Losing the plot
Submitted by Lindsay
Plot? Plot? Said old King Grot.
That’s the only thing that I ain’t got!
(with apologies to Don Marquis)
(2/2014) On July 28, 1914, the great war broke out in Europe. That’s nearly 100 years ago, and during this anniversary year there will be many images and stories broadcast around the world in memoriam of this tragic event. The world was changed forever by this war, and its after-effects produced the worst kind of tyranny, slaughter, and
terror across much of Europe – including another world war. The reasons were many, but at its heart was the decline of power and foresight within the Hapsburg Empire, which has little to do with our story.
Notwithstanding some of the worst military leadership of all time, it took an amazing amount of courage and effort by Britain and her colonies and allies to resist the German war machine, yet the one major power who was needed to ensure victory was missing. AWOL for three years until 1917, the United States of America refused to lend a hand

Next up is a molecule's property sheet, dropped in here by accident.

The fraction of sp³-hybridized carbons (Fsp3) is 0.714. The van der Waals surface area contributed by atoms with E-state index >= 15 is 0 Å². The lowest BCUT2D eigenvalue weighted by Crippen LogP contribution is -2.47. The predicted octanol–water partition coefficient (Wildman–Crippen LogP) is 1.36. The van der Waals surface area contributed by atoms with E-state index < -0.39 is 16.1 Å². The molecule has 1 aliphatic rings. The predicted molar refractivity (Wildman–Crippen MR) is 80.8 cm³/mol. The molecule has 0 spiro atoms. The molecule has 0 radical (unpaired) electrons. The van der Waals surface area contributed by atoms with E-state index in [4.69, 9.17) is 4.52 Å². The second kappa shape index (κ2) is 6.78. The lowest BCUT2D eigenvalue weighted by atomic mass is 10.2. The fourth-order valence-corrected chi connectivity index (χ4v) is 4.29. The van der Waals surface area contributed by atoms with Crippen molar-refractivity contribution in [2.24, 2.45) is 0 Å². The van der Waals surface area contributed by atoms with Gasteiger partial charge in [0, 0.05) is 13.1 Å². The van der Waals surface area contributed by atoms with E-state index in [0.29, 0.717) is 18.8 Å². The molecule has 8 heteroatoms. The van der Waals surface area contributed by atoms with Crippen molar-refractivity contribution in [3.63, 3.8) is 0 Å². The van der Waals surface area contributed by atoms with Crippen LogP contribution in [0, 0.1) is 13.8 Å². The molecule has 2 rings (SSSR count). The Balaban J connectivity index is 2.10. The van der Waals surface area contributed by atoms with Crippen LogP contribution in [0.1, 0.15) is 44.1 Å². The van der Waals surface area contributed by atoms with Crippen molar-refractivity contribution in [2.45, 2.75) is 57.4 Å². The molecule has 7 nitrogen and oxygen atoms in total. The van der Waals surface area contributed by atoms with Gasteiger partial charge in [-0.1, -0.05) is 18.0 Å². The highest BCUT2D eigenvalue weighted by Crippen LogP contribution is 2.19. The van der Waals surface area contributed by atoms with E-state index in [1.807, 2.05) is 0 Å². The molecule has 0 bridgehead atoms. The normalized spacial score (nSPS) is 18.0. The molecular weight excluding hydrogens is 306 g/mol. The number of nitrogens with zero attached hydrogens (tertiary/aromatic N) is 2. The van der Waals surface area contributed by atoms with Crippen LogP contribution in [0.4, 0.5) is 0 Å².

until it was obvious that its long term interests would be weakened if the German Axis won, and that there was also a dollar or two to be made along the way.
The main reasons for American isolation and non-involvement stemmed from Democrat idealism and resistance to intervention, whose anti-war parochial views melded with much of the Irish-American loathing of England. The path to peace, they said, was one that did not begin with war. The question of ‘whose peace’ had the obvious answers : Their own, or
America’s, for it could not have been Europe’s. It was Woodrow Wilson and the Republican party who overcame this pacifist outlook – with considerable difficulty – finally coming up with the necessary slogan for intervention, ‘Making the World Safe for Democracy’. Well, the Kaiser got kicked, The Yankees won the war, fortunes were made, and making the world safe was something
that become the foundation of foreign policy.